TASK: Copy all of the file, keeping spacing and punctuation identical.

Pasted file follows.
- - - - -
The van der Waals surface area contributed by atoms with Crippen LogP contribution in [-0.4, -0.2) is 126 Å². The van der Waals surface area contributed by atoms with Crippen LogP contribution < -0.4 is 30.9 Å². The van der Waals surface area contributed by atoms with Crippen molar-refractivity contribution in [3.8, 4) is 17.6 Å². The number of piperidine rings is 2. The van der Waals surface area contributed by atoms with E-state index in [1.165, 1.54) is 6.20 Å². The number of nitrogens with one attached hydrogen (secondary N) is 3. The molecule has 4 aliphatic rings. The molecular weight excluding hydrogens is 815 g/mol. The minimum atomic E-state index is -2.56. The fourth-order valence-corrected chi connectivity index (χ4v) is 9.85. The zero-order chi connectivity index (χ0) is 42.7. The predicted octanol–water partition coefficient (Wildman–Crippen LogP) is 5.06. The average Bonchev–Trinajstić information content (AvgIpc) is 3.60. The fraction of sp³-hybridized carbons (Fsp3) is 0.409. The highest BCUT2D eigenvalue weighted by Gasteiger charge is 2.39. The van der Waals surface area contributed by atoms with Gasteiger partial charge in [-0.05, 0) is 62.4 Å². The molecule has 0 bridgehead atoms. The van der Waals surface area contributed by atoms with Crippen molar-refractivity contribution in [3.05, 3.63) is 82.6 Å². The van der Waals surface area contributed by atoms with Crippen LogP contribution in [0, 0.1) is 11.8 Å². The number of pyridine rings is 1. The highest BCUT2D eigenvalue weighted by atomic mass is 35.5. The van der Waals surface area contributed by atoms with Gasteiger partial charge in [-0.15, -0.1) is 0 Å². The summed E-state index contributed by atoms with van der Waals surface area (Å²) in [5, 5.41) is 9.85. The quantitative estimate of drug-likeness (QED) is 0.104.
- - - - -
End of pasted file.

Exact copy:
The van der Waals surface area contributed by atoms with Crippen LogP contribution in [-0.4, -0.2) is 126 Å². The van der Waals surface area contributed by atoms with Crippen LogP contribution < -0.4 is 30.9 Å². The van der Waals surface area contributed by atoms with Crippen molar-refractivity contribution in [3.8, 4) is 17.6 Å². The number of piperidine rings is 2. The van der Waals surface area contributed by atoms with E-state index in [1.165, 1.54) is 6.20 Å². The number of nitrogens with one attached hydrogen (secondary N) is 3. The molecule has 4 aliphatic rings. The molecular weight excluding hydrogens is 815 g/mol. The minimum atomic E-state index is -2.56. The fourth-order valence-corrected chi connectivity index (χ4v) is 9.85. The zero-order chi connectivity index (χ0) is 42.7. The predicted octanol–water partition coefficient (Wildman–Crippen LogP) is 5.06. The average Bonchev–Trinajstić information content (AvgIpc) is 3.60. The fraction of sp³-hybridized carbons (Fsp3) is 0.409. The highest BCUT2D eigenvalue weighted by Gasteiger charge is 2.39. The van der Waals surface area contributed by atoms with Gasteiger partial charge in [-0.05, 0) is 62.4 Å². The molecule has 0 bridgehead atoms. The van der Waals surface area contributed by atoms with Crippen molar-refractivity contribution in [3.05, 3.63) is 82.6 Å². The van der Waals surface area contributed by atoms with Crippen LogP contribution in [0, 0.1) is 11.8 Å². The number of pyridine rings is 1. The highest BCUT2D eigenvalue weighted by atomic mass is 35.5. The van der Waals surface area contributed by atoms with Gasteiger partial charge in [-0.15, -0.1) is 0 Å². The summed E-state index contributed by atoms with van der Waals surface area (Å²) in [5, 5.41) is 9.85. The quantitative estimate of drug-likeness (QED) is 0.104.